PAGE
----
I managed to avoid receiving unsolicited advice through most of my pregnancy, but now that it’s coming, it’s coming in droves. If you’re like me, far enough along that it’s too obvious to hide, you’re probably in the same boat. And while I don’t want to join the hordes of advice-givers, here’s the one thing I learned that, in retrospect, I realize kept me sane for most of my pregnancy: Delay announcing your pregnancy to a wide audience as long as you can.
This piece of advice might be coming too late if you’re as far along as I am (around 7 months), but for those earlier in pregnancy, heed my words! It’s common to wait 12 weeks to start announcing your pregnancy, but might I suggest holding out a bit longer? While I was very excited to find out I was pregnant, instinctively I knew that once I started telling people, I was going to get more information than I was ready to absorb. It also felt special to keep the news between my husband and myself for a while, allowing us to start dreaming about this new stage in our lives. You and your partner will be the only ones responsible for making decisions about your baby, so it’s good practice to hold and protect that space between the two of you, no matter how much you hear and read from others.
Instead of rushing to tell everyone in the world at 12 weeks, I started to make the announcement carefully, one by one, to family and close friends I saw in person. This one-by-one process made the experience of sharing the news both meaningful and manageable. Sometime between 4 and 5 months I began to feel more comfortable telling more people. I sent an email announcement to a select group of friends who I don’t often see in person, and I asked that they keep the news to themselves.
I vowed to keep the news off Facebook for as long as I could hold out. I have over 900 Facebook friends, many of whom are professional acquaintances, and this just seemed like the widest possible audience. Even so, many of my Facebook friends are also real-life friends and family who I don’t see often and only keep in touch with over Facebook. Sometime after 5 months I decided to spill the beans on Facebook. People were congratulatory and supportive, and amazingly, advice did not start pouring in.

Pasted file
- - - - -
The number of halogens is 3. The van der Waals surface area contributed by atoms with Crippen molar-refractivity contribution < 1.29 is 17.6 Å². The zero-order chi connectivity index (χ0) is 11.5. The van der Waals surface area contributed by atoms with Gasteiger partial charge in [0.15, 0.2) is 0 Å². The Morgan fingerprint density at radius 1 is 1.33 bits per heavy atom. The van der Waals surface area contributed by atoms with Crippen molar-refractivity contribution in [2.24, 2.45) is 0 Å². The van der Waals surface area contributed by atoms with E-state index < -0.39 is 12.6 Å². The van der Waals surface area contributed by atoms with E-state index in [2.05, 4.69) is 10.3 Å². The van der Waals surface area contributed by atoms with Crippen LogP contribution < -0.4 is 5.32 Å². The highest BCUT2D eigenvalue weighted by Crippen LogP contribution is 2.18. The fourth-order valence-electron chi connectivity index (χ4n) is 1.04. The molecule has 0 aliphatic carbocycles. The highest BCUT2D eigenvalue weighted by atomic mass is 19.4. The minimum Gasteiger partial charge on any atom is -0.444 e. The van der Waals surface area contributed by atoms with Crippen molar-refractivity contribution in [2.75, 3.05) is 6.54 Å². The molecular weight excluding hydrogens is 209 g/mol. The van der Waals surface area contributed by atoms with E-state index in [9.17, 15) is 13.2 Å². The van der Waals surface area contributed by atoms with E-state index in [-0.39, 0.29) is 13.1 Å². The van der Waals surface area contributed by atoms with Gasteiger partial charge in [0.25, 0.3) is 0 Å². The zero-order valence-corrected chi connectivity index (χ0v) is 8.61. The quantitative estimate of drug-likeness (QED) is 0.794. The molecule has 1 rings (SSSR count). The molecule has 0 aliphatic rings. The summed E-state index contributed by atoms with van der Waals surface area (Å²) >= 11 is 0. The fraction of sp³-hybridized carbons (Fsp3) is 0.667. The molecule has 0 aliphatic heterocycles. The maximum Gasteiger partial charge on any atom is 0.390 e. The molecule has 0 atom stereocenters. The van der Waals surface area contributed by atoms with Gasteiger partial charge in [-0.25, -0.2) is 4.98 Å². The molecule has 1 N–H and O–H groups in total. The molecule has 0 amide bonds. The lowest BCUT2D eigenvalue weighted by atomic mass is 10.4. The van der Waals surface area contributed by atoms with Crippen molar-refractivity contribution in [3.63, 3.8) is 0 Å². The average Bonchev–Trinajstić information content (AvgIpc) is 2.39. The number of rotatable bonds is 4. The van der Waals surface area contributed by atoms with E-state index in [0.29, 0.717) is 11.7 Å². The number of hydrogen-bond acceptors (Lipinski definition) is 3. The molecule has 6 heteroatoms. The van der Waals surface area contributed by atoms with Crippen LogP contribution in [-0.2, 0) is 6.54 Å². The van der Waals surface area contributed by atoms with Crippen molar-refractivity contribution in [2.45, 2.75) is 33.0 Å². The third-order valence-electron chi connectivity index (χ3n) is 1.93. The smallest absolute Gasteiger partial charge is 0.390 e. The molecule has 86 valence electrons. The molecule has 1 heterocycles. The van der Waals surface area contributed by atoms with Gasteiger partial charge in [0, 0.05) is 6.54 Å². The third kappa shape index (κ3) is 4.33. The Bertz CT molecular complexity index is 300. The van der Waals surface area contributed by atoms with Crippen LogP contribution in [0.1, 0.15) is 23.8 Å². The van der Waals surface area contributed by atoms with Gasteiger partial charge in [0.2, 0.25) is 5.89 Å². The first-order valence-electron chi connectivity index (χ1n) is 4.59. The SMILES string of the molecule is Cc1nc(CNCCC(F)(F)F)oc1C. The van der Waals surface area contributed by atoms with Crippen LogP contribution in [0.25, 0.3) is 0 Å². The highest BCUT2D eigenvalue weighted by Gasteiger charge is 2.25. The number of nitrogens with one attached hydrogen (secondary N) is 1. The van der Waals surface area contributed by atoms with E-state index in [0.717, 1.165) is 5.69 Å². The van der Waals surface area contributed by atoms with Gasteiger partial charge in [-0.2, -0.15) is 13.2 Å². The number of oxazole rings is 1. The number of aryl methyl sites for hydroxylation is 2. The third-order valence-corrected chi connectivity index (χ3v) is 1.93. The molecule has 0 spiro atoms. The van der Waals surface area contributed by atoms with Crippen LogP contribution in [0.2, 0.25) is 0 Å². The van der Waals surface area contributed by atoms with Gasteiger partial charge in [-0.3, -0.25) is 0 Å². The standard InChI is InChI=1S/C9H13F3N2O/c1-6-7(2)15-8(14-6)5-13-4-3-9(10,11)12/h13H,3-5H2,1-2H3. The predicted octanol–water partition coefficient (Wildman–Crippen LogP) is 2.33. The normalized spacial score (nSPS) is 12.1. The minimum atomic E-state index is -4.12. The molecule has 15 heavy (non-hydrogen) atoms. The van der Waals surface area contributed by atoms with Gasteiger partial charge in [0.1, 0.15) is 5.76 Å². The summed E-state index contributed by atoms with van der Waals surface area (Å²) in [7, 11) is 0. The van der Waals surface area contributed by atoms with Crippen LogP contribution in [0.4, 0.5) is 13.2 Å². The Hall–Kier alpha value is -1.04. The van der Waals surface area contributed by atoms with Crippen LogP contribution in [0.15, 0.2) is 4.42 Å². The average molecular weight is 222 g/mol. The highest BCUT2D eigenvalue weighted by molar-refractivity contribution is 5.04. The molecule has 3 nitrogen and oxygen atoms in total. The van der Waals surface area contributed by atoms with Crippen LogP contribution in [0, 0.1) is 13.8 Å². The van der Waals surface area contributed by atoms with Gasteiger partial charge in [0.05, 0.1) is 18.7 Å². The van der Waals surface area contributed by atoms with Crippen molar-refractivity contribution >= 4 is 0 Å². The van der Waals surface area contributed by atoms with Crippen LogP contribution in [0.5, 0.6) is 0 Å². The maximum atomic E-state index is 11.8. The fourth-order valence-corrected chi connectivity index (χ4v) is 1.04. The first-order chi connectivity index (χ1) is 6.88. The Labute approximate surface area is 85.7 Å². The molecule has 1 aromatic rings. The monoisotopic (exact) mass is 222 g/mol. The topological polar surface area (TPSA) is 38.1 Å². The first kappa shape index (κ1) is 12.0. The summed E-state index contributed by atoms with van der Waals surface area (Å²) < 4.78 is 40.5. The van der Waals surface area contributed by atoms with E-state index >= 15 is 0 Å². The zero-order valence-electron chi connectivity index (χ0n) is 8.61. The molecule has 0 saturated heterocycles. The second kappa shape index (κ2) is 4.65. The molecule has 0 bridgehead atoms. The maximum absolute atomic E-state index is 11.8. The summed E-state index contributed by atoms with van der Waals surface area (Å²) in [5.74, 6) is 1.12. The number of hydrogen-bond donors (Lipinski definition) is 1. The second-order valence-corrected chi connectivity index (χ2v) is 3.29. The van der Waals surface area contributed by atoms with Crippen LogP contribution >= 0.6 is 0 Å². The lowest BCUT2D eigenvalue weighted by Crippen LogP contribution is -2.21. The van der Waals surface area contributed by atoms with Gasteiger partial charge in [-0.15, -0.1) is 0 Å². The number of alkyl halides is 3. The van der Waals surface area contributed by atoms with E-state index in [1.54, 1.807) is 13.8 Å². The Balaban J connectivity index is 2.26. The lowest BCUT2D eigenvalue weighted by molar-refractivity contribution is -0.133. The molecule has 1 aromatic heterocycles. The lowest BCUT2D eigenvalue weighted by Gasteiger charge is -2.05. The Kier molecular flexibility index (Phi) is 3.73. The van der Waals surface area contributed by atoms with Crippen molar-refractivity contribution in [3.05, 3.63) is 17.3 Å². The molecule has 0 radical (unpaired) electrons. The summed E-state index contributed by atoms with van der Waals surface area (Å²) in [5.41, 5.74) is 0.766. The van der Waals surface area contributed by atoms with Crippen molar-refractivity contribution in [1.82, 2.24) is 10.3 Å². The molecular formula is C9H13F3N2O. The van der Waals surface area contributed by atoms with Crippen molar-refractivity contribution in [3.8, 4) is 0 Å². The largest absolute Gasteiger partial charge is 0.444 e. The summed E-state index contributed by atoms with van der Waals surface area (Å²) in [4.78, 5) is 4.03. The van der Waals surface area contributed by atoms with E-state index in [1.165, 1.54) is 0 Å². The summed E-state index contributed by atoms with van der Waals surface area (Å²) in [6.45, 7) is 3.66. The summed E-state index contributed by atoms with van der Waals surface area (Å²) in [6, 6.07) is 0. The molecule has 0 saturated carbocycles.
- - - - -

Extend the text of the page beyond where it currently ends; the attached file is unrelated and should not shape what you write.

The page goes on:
Friends with kids would ask, “Are you getting too much advice yet?” It wasn’t happening. I wondered what all this mysterious, unsolicited advice was going to be, anyway. Secret tricks, magical solutions to problems I was not yet aware of?
The deluge of advice finally arrived in a way I should have been able to anticipate: I asked for advice. Specifically, I was looking for local hospital recommendations because I had to switch practices. First I posted the question to Facebook, addressing my local friends. Many of the responses were exactly to the point: I liked this hospital, here’s why. A few helpful sentences. That was all I needed.
I simultaneously posted the question to a neighborhood parent list serv. Perhaps that group of responders were just more intensely passionate about their experiences, but I got some very long, detailed responses from both friends and strangers. While many responses were helpful and to the point, others diverged into other random pieces of advice. I became somewhat indignant as the barrage of emails increased. Some of the advice felt pushy, too personal, even patronizing. “Make sure you hire a doula.” (I already have one!) “Make sure you do your research.” (I’m a grown woman!) “Make sure to compare all the C-section rates.” (I’m not an idiot!) Finally, I understood what everyone had warned me about. I had done such a good job avoiding getting advice, but now I had opened up a can of worms.
I began to wonder: What is it about pregnancy and parenthood that make people so intense about giving advice? I found the answer in a surprising source. One night my husband and I were watching a nature show. A first-time mama elephant was hanging out with her baby, who proceeded to fall into a relatively deep swamp and get stuck. The baby struggled and the mom tried every which way to get the baby out to no avail. A few minutes later, baby still stuck, its grandma appeared, knocked the mom out of the way (by the butt, no less!), and deftly boosted the baby out in one swift motion. I had an epiphany: The desire to offer parenting advice is based in animal instinct, in our species’ deepest drive for survival. That grandma elephant knew how to get the baby out of the mud, and she wasn’t going to watch it sink.
Perhaps as humans we’ve taken that instinct much too far, but we do mean well. So while you can delay receiving advice as long as possible, eventually, it will come. And so I’m told, it gets even more intense once the baby is out in the world. That precious, vulnerable creature will become everyone’s concern, whether we like it or not. And while our instinct will be to tune out the noise (and sometimes we should because, yes, we can handle this!), we can remind ourselves that our fellow humans are just trying to help… for the sake of the species. Their advice may not always be correct, but just like us, they are trying to make sure that baby doesn’t sink.